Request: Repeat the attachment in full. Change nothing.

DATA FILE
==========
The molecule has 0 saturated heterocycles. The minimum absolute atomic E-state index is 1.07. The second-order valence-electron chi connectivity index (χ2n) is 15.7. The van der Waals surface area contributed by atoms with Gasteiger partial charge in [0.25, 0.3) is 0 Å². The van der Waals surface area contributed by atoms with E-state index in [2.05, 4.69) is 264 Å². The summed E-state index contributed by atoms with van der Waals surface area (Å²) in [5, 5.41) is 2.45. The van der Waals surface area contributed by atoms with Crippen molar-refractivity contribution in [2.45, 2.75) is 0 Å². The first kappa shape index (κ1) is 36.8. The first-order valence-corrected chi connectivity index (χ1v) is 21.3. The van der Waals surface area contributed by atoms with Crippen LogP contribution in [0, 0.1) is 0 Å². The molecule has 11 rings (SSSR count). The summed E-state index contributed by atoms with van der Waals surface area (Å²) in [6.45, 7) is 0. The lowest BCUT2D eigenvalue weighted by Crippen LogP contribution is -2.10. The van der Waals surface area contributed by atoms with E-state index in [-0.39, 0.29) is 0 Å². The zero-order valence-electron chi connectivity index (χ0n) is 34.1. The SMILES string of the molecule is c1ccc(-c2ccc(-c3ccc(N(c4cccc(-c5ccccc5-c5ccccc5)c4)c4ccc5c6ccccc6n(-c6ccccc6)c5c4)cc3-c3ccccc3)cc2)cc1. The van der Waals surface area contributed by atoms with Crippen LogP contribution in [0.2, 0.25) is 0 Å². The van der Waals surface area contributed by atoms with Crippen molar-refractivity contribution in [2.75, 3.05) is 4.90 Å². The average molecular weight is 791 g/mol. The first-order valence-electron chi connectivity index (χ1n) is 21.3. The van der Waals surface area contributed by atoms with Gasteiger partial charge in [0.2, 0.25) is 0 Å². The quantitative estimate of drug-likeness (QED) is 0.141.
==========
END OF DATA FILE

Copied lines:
The molecule has 0 saturated heterocycles. The minimum absolute atomic E-state index is 1.07. The second-order valence-electron chi connectivity index (χ2n) is 15.7. The van der Waals surface area contributed by atoms with Gasteiger partial charge in [0.25, 0.3) is 0 Å². The van der Waals surface area contributed by atoms with E-state index in [2.05, 4.69) is 264 Å². The summed E-state index contributed by atoms with van der Waals surface area (Å²) in [5, 5.41) is 2.45. The van der Waals surface area contributed by atoms with Crippen molar-refractivity contribution in [2.45, 2.75) is 0 Å². The first kappa shape index (κ1) is 36.8. The first-order valence-corrected chi connectivity index (χ1v) is 21.3. The van der Waals surface area contributed by atoms with Crippen LogP contribution in [0, 0.1) is 0 Å². The molecule has 11 rings (SSSR count). The summed E-state index contributed by atoms with van der Waals surface area (Å²) in [6.45, 7) is 0. The lowest BCUT2D eigenvalue weighted by Crippen LogP contribution is -2.10. The van der Waals surface area contributed by atoms with E-state index in [-0.39, 0.29) is 0 Å². The zero-order valence-electron chi connectivity index (χ0n) is 34.1. The SMILES string of the molecule is c1ccc(-c2ccc(-c3ccc(N(c4cccc(-c5ccccc5-c5ccccc5)c4)c4ccc5c6ccccc6n(-c6ccccc6)c5c4)cc3-c3ccccc3)cc2)cc1. The van der Waals surface area contributed by atoms with Crippen LogP contribution in [0.2, 0.25) is 0 Å². The van der Waals surface area contributed by atoms with Crippen molar-refractivity contribution in [2.75, 3.05) is 4.90 Å². The average molecular weight is 791 g/mol. The first-order valence-electron chi connectivity index (χ1n) is 21.3. The van der Waals surface area contributed by atoms with Gasteiger partial charge in [0.2, 0.25) is 0 Å². The quantitative estimate of drug-likeness (QED) is 0.141.